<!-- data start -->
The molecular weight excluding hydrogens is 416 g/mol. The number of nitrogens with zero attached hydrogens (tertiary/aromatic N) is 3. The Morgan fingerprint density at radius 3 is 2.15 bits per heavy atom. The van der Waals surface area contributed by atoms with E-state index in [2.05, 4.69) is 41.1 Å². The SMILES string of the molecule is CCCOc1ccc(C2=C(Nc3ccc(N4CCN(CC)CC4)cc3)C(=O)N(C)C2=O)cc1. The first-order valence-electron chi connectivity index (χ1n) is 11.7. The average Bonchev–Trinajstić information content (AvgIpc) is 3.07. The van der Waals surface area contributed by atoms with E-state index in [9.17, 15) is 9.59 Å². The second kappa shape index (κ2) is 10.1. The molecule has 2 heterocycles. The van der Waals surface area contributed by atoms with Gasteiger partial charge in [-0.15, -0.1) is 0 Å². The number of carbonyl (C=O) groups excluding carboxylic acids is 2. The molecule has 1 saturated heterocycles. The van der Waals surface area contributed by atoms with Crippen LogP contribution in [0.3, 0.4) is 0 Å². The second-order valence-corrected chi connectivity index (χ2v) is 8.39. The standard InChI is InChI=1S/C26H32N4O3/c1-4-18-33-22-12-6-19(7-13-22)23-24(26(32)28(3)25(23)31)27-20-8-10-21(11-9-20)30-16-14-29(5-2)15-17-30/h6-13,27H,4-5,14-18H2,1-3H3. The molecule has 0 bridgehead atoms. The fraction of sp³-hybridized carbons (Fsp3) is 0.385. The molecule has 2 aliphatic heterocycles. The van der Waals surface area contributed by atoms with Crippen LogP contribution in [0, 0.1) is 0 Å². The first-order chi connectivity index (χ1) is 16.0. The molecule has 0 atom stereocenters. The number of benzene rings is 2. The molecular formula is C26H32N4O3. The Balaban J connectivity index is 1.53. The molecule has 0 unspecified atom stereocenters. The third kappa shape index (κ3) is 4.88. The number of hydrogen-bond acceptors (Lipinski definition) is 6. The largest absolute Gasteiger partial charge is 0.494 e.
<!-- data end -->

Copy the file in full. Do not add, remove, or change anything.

The molecular weight excluding hydrogens is 416 g/mol. The number of nitrogens with zero attached hydrogens (tertiary/aromatic N) is 3. The Morgan fingerprint density at radius 3 is 2.15 bits per heavy atom. The van der Waals surface area contributed by atoms with E-state index in [2.05, 4.69) is 41.1 Å². The SMILES string of the molecule is CCCOc1ccc(C2=C(Nc3ccc(N4CCN(CC)CC4)cc3)C(=O)N(C)C2=O)cc1. The first-order valence-electron chi connectivity index (χ1n) is 11.7. The average Bonchev–Trinajstić information content (AvgIpc) is 3.07. The van der Waals surface area contributed by atoms with E-state index in [9.17, 15) is 9.59 Å². The second kappa shape index (κ2) is 10.1. The molecule has 2 heterocycles. The van der Waals surface area contributed by atoms with Gasteiger partial charge in [-0.15, -0.1) is 0 Å². The number of carbonyl (C=O) groups excluding carboxylic acids is 2. The molecule has 1 saturated heterocycles. The van der Waals surface area contributed by atoms with Crippen LogP contribution in [0.3, 0.4) is 0 Å². The second-order valence-corrected chi connectivity index (χ2v) is 8.39. The standard InChI is InChI=1S/C26H32N4O3/c1-4-18-33-22-12-6-19(7-13-22)23-24(26(32)28(3)25(23)31)27-20-8-10-21(11-9-20)30-16-14-29(5-2)15-17-30/h6-13,27H,4-5,14-18H2,1-3H3. The molecule has 0 bridgehead atoms. The fraction of sp³-hybridized carbons (Fsp3) is 0.385. The molecule has 2 aliphatic heterocycles. The van der Waals surface area contributed by atoms with Crippen LogP contribution in [0, 0.1) is 0 Å². The first-order chi connectivity index (χ1) is 16.0. The molecule has 0 atom stereocenters. The number of benzene rings is 2. The molecular formula is C26H32N4O3. The Balaban J connectivity index is 1.53. The molecule has 0 unspecified atom stereocenters. The third kappa shape index (κ3) is 4.88. The number of hydrogen-bond acceptors (Lipinski definition) is 6. The largest absolute Gasteiger partial charge is 0.494 e.